2014 bracket: winners and losers


We'll never have a tournament bracket about which all 64 teams are happy. This year is no different. Here are some of the winners and losers out of Monday's draw:


South Carolina: The Gamecocks were the surprise No. 1 seed in the brackets, a first in school history and a result of their impressive run through the SEC regular season that led to the conference title (also a first).

West Virginia: A relatively unimpressive nonconference schedule didn't prevent the Mountaineers from becoming a No. 2 seed. And placed in the Louisville Region with Tennessee.

Connecticut: Instead of dealing with the possibility of facing "home team" Louisville in its regional, the Huskies were sent to Lincoln, where the chances of having to duel Nebraska certainly seem less treacherous for the title favorites.

Arizona State: The Sun Devils were in danger of not making this bracket after losing six of eight games down the stretch. But thanks to a strong nonconference performance, including wins against North Carolina and Syracuse, ASU ends up with the No. 9 seed.

Kentucky: The Wildcats are a strong No. 3 seed, earning a spot in the field for a school-record fifth straight season, and they will host first- and second-round games in Lexington for the first time in the program's history.

Oregon State: One of the hottest teams in the country and winners of 12 straight before losing in the Pac-12 tournament finale against USC, the Beavers receive a great early-round assignment, heading back up to Seattle to take on No. 8 Middle Tennessee in an intriguing first-round matchup.

Oklahoma: With 18 wins, three losses in their past four games and a less-than-satisfying season overall, the No. 10 Sooners are merely relieved to be in the field.

Southern California: In the tournament for the first time since 2006, coach Cynthia Cooper and the Women of Troy are truly happy to be here. USC, a No. 9 seed, faces No. 8 St. John's in the first round in Knoxville.

LSU: Nothing cures a late-season slump like the chance to play at home in the NCAA tournament. The seventh-seeded Tigers lost six in a row and lasted only one game in the SEC tournament, but they will be playing in Baton Rouge for the first two rounds, including a possible second-round matchup against second-seeded West Virginia. The good news: They avoid a potential matchup with Notre Dame.

Vanderbilt: Having lost nine of the last 11 games of the season, the Commodores apparently built enough goodwill early to earn an eighth seed and a game against an also-struggling Arizona State squad.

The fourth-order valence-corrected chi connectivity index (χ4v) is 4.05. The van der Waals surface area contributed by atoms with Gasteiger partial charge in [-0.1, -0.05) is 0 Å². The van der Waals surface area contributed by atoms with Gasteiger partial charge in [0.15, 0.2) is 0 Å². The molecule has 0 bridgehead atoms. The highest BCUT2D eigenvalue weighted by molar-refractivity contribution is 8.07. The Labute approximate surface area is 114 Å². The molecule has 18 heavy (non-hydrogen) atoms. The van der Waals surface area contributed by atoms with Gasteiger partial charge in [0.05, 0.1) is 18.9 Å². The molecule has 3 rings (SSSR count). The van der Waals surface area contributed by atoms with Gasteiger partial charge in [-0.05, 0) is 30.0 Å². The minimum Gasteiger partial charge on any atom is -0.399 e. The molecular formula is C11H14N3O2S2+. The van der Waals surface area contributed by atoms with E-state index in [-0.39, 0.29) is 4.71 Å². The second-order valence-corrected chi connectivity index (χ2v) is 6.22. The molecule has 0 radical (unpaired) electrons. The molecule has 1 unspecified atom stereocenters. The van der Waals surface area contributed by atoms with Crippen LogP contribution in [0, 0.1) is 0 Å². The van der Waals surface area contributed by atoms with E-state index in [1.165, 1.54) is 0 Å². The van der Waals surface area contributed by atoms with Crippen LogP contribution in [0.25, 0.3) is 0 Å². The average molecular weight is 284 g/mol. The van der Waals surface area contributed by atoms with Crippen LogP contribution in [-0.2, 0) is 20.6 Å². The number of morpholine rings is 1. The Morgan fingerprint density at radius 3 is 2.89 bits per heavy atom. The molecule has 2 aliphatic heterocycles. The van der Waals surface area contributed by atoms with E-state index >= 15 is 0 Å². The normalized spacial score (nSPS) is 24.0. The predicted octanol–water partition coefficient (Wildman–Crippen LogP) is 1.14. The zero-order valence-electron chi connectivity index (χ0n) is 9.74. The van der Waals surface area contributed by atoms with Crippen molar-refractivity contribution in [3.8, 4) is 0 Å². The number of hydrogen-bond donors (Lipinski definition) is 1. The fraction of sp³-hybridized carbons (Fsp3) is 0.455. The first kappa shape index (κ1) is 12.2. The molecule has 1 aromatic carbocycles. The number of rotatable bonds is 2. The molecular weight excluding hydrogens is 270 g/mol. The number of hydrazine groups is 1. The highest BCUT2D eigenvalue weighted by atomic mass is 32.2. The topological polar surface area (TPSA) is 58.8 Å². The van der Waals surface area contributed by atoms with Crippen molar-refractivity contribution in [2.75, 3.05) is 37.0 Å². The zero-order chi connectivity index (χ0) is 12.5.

Stanford: Think the Pac-12 is past all that lack-of-respect talk? Think again. The Cardinal lost two games in the past month (against Washington, and then against USC in the Pac-12 tournament), and those losses cost them a No. 1 seed despite having one of the best strength of schedules in the nation. To add insult to injury, No. 2 Stanford was sent to Ames, Iowa, to open the tournament with the possibility of facing No. 7 Iowa State on its home floor in the second round.

Iowa State: On a related note, the Cyclones might not be relishing at the thought of facing an angry and highly motivated Stanford team in the second round at home.

South Carolina: The Gamecocks might be the first team to prove you can be a winner and a loser in the same bracket. The No. 1 seed will have to play three time zones away for the majority of its tournament run, opening up in Seattle and then potentially traveling to Palo Alto, Calif., where South Carolina faces Stanford in the regionals.

West Virginia: Another good news/bad news scenario here. The Mountaineers will have to take their No. 2 seed on the road to Baton Rouge with the possibility of a second-round matchup against host LSU.

Duke: Thanks to a strong finish in the ACC tournament, the Blue Devils kept their No. 2 seed. But with Chelsea Gray and Alexis Jones sidelined, it was not good news to be placed in the same regional as Connecticut, a team that has beaten Duke by an average of 28.7 points a game in six meetings since 2010.

Baylor: A fourth straight Big 12 title gets the Bears a No. 2 seed and a spot in the same regional as Notre Dame, which means that Odyssey Sims & Co. will have to beat the Irish on their home floor in the regional final to reach the Final Four.

Louisville: Speaking of having to play on somebody's home floor, the Cardinals -- who had been discussed as a potential No. 1 seed before inexplicably being dropped to a No. 3 -- are going to have to do it in Iowa City against Iowa, should both teams advance to the second round.

Nebraska: Congratulations, Huskers. You get to host the Sweet 16 and Elite Eight rounds. Oh yeah, and we are sending Connecticut your way.

DePaul: The Big East Championship isn't what it used to be. The Blue Demons won the title, ended up with a No. 7 seed and now face a tough opening-round game against tournament-experienced Oklahoma, which comes in off the bubble as a No. 10 seed.

Tennessee: It's one thing to be a high seed and have to play an early-round game on someone else's home floor; it's another to face the possibility of having to beat Louisville at the KFC Yum! Center to punch a ticket to the Final Four.